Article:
A Conversation With David Lynn Jones

If there were any justice in the universe, David Lynn Jones would be a household name.  He would sell records like Neopolitan ice cream and be considered the natural heir to Bruce Springsteen, Arkansas-division.  Because he’s that good.  Instead, he’s among the countless Jonahs (John Brannen, Marty Brown, George Ducas, ad infinitum) that Nashville swallowed whole and spit out on the beach.  They were too country, not country enough, not pretty enough, too edgy for the average housewife, and not conducive to line dancing.  All their charts were stamped CAUTION—DOES NOT TAKE TO BRIDLE and one by one they were voted off the island.   

In Nashville’s defense, David Lynn Jones got more chances at the brass ring than some.  (Bob Woodruff, your table is ready.)  He did, after all, release four albums on two major record labels.  His songs were recorded by countless other artists, beginning with Willie Nelson’s version of the now-iconic “Living In The Promiseland”.  Nelson took it straight to number one on the Billboard Country charts, even naming his 1986 album after it (The Promiseland).  

Jones’ first record, 1987’s Hard Times On Easy Street, contained two Billboard Country Top 20 singles:  “Bonnie Jean (Little Sister)” (#10) and “High Ridin’ Heroes” with Waylon Jennings (#14).  Its dawning success led to 1990’s Wood, Wind And Stone, which featured a devastatingly soulful rendition of “When Times Were Good”, previously covered by Merle Haggard and Willie Nelson (Seashores Of Old Mexico, 1987).  Jones’ version makes Merle and Willie’s cover seem slight by comparison.  Let that sink in for a moment.  

Jones found himself running with the big boys—playing Farm Aid concerts, touring with Willie Nelson, singing with Johnny Cash, and playing shows with Hank Williams Jr. and Charlie Daniels.  He was headed straight for country music stardom with a bullet.  Household name, here I come.  

And then it all went sideways.  

Jones released Mixed Emotions (on Liberty Records) in 1992, containing exactly zero hits and no charting singles.  It did, however, have a couple of songs about religious wars, specifically in the Middle East (“The Land Of Ala”, “Judgement Day”).  In the boot-scootin’ boogie lights of 1992 Nashville, the expansive Mixed Emotions was a non-starter.  Criminally ignored, it was an uncut diamond swept away by a tide of John Deere Green.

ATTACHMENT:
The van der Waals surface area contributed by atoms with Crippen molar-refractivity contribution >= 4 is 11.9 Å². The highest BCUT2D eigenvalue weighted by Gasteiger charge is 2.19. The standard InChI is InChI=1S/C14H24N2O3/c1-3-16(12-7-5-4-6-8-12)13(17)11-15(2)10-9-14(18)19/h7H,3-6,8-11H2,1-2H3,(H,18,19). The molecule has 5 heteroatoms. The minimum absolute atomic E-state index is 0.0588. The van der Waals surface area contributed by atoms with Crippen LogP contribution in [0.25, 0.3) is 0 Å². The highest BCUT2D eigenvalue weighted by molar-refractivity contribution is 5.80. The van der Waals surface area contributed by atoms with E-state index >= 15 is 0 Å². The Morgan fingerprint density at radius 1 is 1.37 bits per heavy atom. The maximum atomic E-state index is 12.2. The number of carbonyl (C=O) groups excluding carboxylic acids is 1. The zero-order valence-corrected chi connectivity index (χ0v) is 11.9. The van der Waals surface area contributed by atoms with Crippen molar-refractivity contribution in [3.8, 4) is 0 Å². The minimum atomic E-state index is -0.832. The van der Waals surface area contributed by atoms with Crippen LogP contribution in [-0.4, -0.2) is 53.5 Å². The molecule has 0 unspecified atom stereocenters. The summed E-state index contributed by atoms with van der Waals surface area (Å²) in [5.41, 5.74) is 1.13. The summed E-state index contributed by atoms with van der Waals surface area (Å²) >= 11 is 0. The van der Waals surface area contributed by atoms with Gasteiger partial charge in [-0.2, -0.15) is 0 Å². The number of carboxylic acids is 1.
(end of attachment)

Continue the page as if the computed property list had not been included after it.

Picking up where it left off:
Amazingly, Jones (still on Liberty Records) released one more album, Play By Ear, in 1994.  Much to Nashville’s chagrin, it also contained zero hits and no charting singles.  Worst of all, there was no pandering.  It consisted of no dance gimmicks, eye-rolling clichés, or novelty songs.  There were, however, ten exquisitely rendered soundscapes of love, real life, and the world we live in.  In the achy breaky world of the early 1990s, Play By Ear was declared persona non grata.  D.O.A. and R.I.P.  It seemed Nashville wanted to rattle the tin cup and slop the hogs; Jones wanted to say something worth saying.  The powers-that-be wanted a pliable singing Mr. Haney.  David Lynn Jones just wanted to be himself.  Hence, D-I-V-O-R-C-E.   Corporate Nashville would continue its inexorable march to irrelevancy and a gifted artist would suffer the consequences.  Same ol’ tune, fiddle and guitar.  

Fast forward almost 20 years.  

David Lynn Jones has weathered record company troubles, identity theft, house fires, and heartache.  His life has been a classic country song, a litany of bad luck and worse circumstances.  The music, however, is still bright as lightning and loud as thunder.  It has aged not a single day.  The hard-earned wisdom of “Walkin’ Through The Fire” still holds true.  “Crossroads In”, at the appropriate ear-splitting volume, will still make the earth crumble beneath your feet.  Tonight in America, the music is alive and well.  

And so is David Lynn Jones.

Earlier this year, I was blessed with the opportunity to speak with him.  Ever the gentleman, he graciously suffered a fool much longer than he should have.  He and his wonderful wife, Illa, treated me like family.  For that simple kindness, they have my eternal gratitude and friendship.  God don’t make ‘em any better than David Lynn and Illa Jones.  

With no further ado…  

Michael:  First of all, I’ve been a fan for years, so this is a thrill for me.  Thank you so much.

David:  Well, it’s a thrill for me to talk to a fan.  Any fan.  It’s kind of a small club, you know.  (laughing)

Michael:    Well, I don’t know.  I was looking online for stuff on you and there’s not much there, to be honest with you, but when I see stuff it’s almost…obsessive fans.  They miss you so much.

David:  Yeah, you kind of fall between the tracks.  When there’s not enough fans to fill up a big venue, then it becomes an expense to go play for the people who would come see you, but there’s just not enough to make it worthwhile for anybody to see you.  We played the University of Arkansas here a couple or three weeks ago at the Independence Concert Hall.  1,500 or so.  Pretty much full.  We drew a fairly good crowd, but this is home, so everybody knows who I am around here.

Michael:  So you’re in Arkansas.

David:  Yes.

Michael:  I assume out in the country.